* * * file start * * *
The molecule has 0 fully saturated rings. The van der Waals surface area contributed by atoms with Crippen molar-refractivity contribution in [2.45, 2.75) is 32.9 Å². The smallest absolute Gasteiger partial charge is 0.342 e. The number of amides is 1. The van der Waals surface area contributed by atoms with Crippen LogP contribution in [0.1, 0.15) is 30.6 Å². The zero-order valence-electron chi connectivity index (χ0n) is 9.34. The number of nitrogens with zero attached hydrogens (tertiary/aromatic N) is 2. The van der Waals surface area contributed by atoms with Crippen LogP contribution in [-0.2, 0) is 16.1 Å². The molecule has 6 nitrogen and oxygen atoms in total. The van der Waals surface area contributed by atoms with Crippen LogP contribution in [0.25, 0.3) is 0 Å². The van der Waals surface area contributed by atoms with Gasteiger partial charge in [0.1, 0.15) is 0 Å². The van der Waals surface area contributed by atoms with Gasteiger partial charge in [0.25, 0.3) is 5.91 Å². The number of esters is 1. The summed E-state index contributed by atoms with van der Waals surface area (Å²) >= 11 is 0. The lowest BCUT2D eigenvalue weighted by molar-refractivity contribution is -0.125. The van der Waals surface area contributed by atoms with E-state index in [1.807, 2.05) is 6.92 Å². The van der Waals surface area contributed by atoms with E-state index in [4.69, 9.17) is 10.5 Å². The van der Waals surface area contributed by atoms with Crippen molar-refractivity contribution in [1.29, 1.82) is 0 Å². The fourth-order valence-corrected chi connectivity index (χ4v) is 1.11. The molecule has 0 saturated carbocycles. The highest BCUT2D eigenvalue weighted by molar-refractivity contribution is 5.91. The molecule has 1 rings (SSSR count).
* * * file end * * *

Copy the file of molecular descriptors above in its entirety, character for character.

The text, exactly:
The molecule has 0 fully saturated rings. The van der Waals surface area contributed by atoms with Crippen molar-refractivity contribution in [2.45, 2.75) is 32.9 Å². The smallest absolute Gasteiger partial charge is 0.342 e. The number of amides is 1. The van der Waals surface area contributed by atoms with Crippen LogP contribution in [0.1, 0.15) is 30.6 Å². The zero-order valence-electron chi connectivity index (χ0n) is 9.34. The number of nitrogens with zero attached hydrogens (tertiary/aromatic N) is 2. The van der Waals surface area contributed by atoms with Crippen LogP contribution in [-0.2, 0) is 16.1 Å². The molecule has 6 nitrogen and oxygen atoms in total. The van der Waals surface area contributed by atoms with Crippen LogP contribution in [0.25, 0.3) is 0 Å². The van der Waals surface area contributed by atoms with Gasteiger partial charge in [0.1, 0.15) is 0 Å². The van der Waals surface area contributed by atoms with Gasteiger partial charge in [0.25, 0.3) is 5.91 Å². The number of esters is 1. The summed E-state index contributed by atoms with van der Waals surface area (Å²) >= 11 is 0. The lowest BCUT2D eigenvalue weighted by molar-refractivity contribution is -0.125. The van der Waals surface area contributed by atoms with E-state index in [1.807, 2.05) is 6.92 Å². The van der Waals surface area contributed by atoms with E-state index in [4.69, 9.17) is 10.5 Å². The van der Waals surface area contributed by atoms with Crippen molar-refractivity contribution in [1.29, 1.82) is 0 Å². The fourth-order valence-corrected chi connectivity index (χ4v) is 1.11. The molecule has 0 saturated carbocycles. The highest BCUT2D eigenvalue weighted by molar-refractivity contribution is 5.91. The molecule has 1 rings (SSSR count).